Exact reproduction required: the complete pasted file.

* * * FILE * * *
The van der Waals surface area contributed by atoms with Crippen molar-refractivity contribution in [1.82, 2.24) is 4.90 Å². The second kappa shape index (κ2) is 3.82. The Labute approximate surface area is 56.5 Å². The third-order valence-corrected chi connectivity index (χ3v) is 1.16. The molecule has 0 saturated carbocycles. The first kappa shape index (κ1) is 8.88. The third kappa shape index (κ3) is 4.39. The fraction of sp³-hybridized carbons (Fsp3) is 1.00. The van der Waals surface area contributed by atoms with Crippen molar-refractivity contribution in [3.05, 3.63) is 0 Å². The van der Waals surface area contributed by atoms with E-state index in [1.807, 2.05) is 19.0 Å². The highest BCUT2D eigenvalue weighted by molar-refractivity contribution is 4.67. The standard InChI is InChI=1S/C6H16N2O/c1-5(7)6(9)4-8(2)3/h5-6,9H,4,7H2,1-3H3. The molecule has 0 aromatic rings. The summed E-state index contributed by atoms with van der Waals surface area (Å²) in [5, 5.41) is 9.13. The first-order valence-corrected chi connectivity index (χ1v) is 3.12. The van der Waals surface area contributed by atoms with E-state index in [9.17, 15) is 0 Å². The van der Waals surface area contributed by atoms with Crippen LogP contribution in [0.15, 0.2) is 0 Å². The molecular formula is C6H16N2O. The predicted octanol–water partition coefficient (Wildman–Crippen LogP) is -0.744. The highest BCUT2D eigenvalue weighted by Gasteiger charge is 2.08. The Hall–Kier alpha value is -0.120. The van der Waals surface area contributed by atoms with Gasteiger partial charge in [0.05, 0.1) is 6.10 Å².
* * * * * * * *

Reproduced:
The van der Waals surface area contributed by atoms with Crippen molar-refractivity contribution in [1.82, 2.24) is 4.90 Å². The second kappa shape index (κ2) is 3.82. The Labute approximate surface area is 56.5 Å². The third-order valence-corrected chi connectivity index (χ3v) is 1.16. The molecule has 0 saturated carbocycles. The first kappa shape index (κ1) is 8.88. The third kappa shape index (κ3) is 4.39. The fraction of sp³-hybridized carbons (Fsp3) is 1.00. The van der Waals surface area contributed by atoms with Crippen molar-refractivity contribution in [3.05, 3.63) is 0 Å². The van der Waals surface area contributed by atoms with E-state index in [1.807, 2.05) is 19.0 Å². The highest BCUT2D eigenvalue weighted by molar-refractivity contribution is 4.67. The standard InChI is InChI=1S/C6H16N2O/c1-5(7)6(9)4-8(2)3/h5-6,9H,4,7H2,1-3H3. The molecule has 0 aromatic rings. The summed E-state index contributed by atoms with van der Waals surface area (Å²) in [5, 5.41) is 9.13. The first-order valence-corrected chi connectivity index (χ1v) is 3.12. The van der Waals surface area contributed by atoms with E-state index in [9.17, 15) is 0 Å². The van der Waals surface area contributed by atoms with Crippen LogP contribution in [0.15, 0.2) is 0 Å². The molecular formula is C6H16N2O. The predicted octanol–water partition coefficient (Wildman–Crippen LogP) is -0.744. The highest BCUT2D eigenvalue weighted by Gasteiger charge is 2.08. The Hall–Kier alpha value is -0.120. The van der Waals surface area contributed by atoms with Gasteiger partial charge in [0.05, 0.1) is 6.10 Å².